Participants’ contexts in which POR occurred
In both the open-ended survey responses and the focus group discussions, participants described the ‘bigger picture’ context in which engagement occurred. From the open-ended survey responses, participants situated themselves in a culture that values POR as a way of promoting the inclusion of patient partners throughout the research process. Participants named the lens of "nothing about us without us" to ensure that research includes patients and families to address questions that are relevant to them. In the focus groups, authentic and meaningful engagement was described as being guided by principles such as diversity and inclusion, support, mutual respect, honesty, openness to share, accessibility, and having expectations clearly defined and/or negotiated. Authentic engagement according to one focus group participant meant “being authentic is yeah being kind, it’s being thoughtful, it’s saying, gee that’s a great question I have no idea. Like let me think about that, let me get back to you, I don’t know the answers” (Participant 104, Research Staff).
Participants described multiple challenges to meaningful engagement, including the time and effort it takes. Noted barriers included a lack of researcher time and resources to foster authentic connections, top-down pressures that can limit the diversity of caregivers/family partners being asked to engage, lack of funding, and lack of skills and training, which impacts the research as well as the individuals involved: “you’re rushing too much to kind of know how that affects someone” (Participant 102, Research Trainee). A variety of skills were described as important to conduct authentic and meaningful research engagement (e.g., clear and transparent communication; active listening; honesty; mutual respect; empathy; an open mindset; and an interest in, appreciation for and valuing all experiences and ways of knowing) which are not typically taught in research training programs.
These challenges and barriers shed light on the need for ongoing training, which should start early in researcher’s schooling and career (e.g., in graduate degree programs) and include training on communication, self-awareness, and power differentials: “It’s okay that people are good and bad at things. You don’t have to be good at everything. But understanding that…if I’m not a good facilitator then maybe I shouldn’t run it [the meeting]” (Participant 105, Family Partner). Training via simulation was described as an important way to potentially bridge these gaps: “I honestly think that really having every parent-patient go through and see these processes and hearing from the other sides of things would be more beneficial for each party” (Participant 101, Family Partner).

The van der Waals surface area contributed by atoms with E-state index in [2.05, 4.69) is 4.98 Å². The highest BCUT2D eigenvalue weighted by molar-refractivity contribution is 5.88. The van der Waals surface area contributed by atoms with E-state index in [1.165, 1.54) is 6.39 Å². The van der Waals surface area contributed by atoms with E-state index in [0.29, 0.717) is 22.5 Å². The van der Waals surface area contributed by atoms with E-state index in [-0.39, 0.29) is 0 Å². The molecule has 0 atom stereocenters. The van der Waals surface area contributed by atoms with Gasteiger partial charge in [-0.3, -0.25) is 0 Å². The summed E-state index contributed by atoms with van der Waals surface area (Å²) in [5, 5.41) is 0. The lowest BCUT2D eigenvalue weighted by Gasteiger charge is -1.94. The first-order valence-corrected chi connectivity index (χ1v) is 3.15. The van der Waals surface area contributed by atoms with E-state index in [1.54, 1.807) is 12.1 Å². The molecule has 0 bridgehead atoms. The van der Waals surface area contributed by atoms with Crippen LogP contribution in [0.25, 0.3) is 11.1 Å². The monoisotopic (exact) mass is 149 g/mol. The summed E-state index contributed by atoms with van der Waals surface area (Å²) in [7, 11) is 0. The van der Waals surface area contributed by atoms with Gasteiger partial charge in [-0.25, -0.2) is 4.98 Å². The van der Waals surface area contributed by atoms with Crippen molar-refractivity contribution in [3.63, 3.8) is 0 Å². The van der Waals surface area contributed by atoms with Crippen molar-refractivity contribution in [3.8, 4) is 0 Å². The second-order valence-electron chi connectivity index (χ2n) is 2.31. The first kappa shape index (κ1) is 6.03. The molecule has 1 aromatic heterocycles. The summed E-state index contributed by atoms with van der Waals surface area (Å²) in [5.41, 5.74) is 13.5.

Participant training experience
Overall, the training was well received by participants and their experiences were positive, for example: “as a newer PhD student, I feel like I could take this patient engagement course ten times over and learn like a little bit more along the way” (Participant 106, Research Trainee). Participant responses were synthesized from multiple sources, including the pre/post training survey and the focus group discussion. In the post-training survey, participants rated their perceptions of the simulation training on measures appropriateness, acceptability, and feasibility where higher scores indicate greater appropriateness, acceptability, and feasibility, respectively.  Participants scored the simulation training high on all three measures, as indicated in Table 3 below. While there is currently no validated cut-off point for these measures, feasibility was lowest rated by participants, indicating there may be practical challenges or barriers to implementing the training into practice.
In the focus groups, participants elaborated on the training experience, expanding on the content of the simulations, the structure/formatting of the training, and the emotional reactions they experienced. These ideas will be further described in the following section.
Content of the Simulation Videos. Participants felt that the content presented via the training was applicable to a wide variety of participants and projects: “I think the videos were good in maybe reaching a large breadth of people who may be in the beginning stages of patient engagement to the far end of it” (Participant 106, Research Trainee). Given that the simulation content was specific and focused on challenges that can arise when engaging in research, participants felt that this was a helpful lens to learn from: “the fact that the training scenarios were kind of like purposefully bad or wrong makes it easier to highlight the things that are wrong…if the conversation had been perfect or near perfect, picking out the elements of what make a good interaction, it’s harder when it’s kind of gone well” (Participant 103, Researcher). While it was helpful to have exaggerated negative situations depicted in the simulations, they were often described as ‘polarizing’. Participants agreed that the simulation titled ‘Navigating Concerns about KT’ was the most impactful because it provided a realistic scenario in which the problem was not immediately apparent: “It provided a scenario that some people were like…I don’t see what’s wrong with this…it allowed us the opportunity to show okay but there’s so much more going on behind the scenes for researchers and research partners that maybe we don’t know” (Participant 201, Family Partner).